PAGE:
Slow Down, Move Over
Tow truck drivers and first responders are teaming up to bring awareness to road safety and the need for drivers to slow down and move over when they see flashing lights.
On March 7, 2017, tow truck driver Courtney Schaefer was struck and killed near Esterhazy, Sask. In remembrance of his death and to remind the public about the dangers these professionals face when working on busy roadways, members of the Towing and Recovery Association of Alberta, Calgary Police Service, Calgary Fire Department and Alberta Health Services Emergency Medical Services will be staging a roadside event.
Between 7 and 8 p.m., on Thursday, March 7, 2019, a contingent of emergency services vehicles will be parked in both directions alongside Stoney Trail and 114 Avenue S.E., as a reminder to drivers to slow down and move over.
Motorists must reduce their speed to 60 km/h or the posted speed, whichever is lower, when passing emergency vehicles or tow trucks that are stopped with their lights flashing. This law applies to the lane(s) immediately next to the stopped vehicles.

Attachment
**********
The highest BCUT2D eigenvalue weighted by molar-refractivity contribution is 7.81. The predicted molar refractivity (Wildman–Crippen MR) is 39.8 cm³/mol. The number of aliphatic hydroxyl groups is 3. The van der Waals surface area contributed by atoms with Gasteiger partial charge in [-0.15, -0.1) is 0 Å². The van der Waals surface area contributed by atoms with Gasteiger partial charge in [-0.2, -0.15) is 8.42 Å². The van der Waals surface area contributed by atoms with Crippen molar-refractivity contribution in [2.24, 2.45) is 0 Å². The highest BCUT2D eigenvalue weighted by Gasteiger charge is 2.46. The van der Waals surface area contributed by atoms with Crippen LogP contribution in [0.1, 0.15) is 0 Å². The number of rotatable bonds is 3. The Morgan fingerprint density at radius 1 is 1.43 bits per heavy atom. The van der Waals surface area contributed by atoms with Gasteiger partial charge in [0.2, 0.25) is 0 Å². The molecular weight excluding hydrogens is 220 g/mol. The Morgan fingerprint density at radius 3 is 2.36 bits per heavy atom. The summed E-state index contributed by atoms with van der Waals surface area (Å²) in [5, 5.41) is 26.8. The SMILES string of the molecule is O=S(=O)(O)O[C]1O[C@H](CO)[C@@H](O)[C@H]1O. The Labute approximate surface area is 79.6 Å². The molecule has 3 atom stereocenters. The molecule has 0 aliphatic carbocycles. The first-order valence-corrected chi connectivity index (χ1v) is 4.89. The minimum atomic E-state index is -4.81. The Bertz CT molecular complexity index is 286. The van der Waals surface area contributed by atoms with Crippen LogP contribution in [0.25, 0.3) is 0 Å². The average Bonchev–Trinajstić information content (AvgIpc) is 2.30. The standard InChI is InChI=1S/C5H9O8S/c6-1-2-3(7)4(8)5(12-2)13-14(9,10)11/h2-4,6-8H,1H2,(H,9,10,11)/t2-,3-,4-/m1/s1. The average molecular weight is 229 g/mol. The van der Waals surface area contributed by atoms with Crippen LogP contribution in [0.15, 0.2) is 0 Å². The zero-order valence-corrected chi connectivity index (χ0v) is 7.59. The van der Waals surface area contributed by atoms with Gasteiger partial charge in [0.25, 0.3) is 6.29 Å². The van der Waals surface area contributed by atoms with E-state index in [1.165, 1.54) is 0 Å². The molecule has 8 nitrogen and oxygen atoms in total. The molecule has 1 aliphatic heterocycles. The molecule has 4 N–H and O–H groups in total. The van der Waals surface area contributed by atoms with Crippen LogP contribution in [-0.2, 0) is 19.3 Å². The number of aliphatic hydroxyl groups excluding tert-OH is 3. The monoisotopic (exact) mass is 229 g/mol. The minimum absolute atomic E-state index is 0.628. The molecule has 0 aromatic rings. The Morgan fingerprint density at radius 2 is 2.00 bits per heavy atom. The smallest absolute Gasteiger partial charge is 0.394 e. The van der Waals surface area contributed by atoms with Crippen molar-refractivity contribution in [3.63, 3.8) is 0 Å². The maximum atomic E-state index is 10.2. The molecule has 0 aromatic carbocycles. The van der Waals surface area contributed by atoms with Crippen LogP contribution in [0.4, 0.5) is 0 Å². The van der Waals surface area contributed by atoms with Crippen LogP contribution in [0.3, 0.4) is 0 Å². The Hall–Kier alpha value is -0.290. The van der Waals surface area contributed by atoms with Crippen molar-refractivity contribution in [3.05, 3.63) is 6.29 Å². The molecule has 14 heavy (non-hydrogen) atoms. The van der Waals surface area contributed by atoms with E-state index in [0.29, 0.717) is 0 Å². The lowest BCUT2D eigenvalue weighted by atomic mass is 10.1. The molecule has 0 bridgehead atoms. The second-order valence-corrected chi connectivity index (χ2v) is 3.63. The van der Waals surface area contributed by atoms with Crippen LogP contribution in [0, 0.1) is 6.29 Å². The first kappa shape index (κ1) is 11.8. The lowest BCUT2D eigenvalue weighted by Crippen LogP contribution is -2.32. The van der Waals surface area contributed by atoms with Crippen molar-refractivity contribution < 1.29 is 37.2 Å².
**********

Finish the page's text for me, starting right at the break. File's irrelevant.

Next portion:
The fine for speeding in these areas is doubled. If you are not in the lane next to the stopped vehicles, reduce speed and leave lots of space between yourself and emergency personnel and equipment at the scene.
“The purpose of Slow Down, Move Over is to raise awareness for the safety of all roadside workers, including tow trucks, EMS, fire, police, and highway/road maintenance. Working roadside is the most dangerous aspect of our job as tow truck operators and we need to be able to do our jobs as safely as possible.” – Derrek Spencer, Towing and Recovery Association of Alberta
“Not only is it the law to slow down to 60 km/hr when passing emergency vehicles and to change lanes to make room for emergency personnel, it just makes sense. Tow truck drivers and emergency workers deserve safe working conditions.” – Sgt. Chris Agren, Calgary Police Service
“When firefighters arrive at a collision, our care and attention needs to be fully on the trapped and injured we are there to help. That is made more difficult and dangerous if we are worried about getting struck by passing vehicles.” - Carol Henke, Public information Officer with the Calgary Fire Department.
“Roadways become temporary offices for first responders and tow operators. Paramedics ask motorists to be attentive and give us room to work, while we care for the sick and injured.” – Adam Loria, Public Education Officer with AHS EMS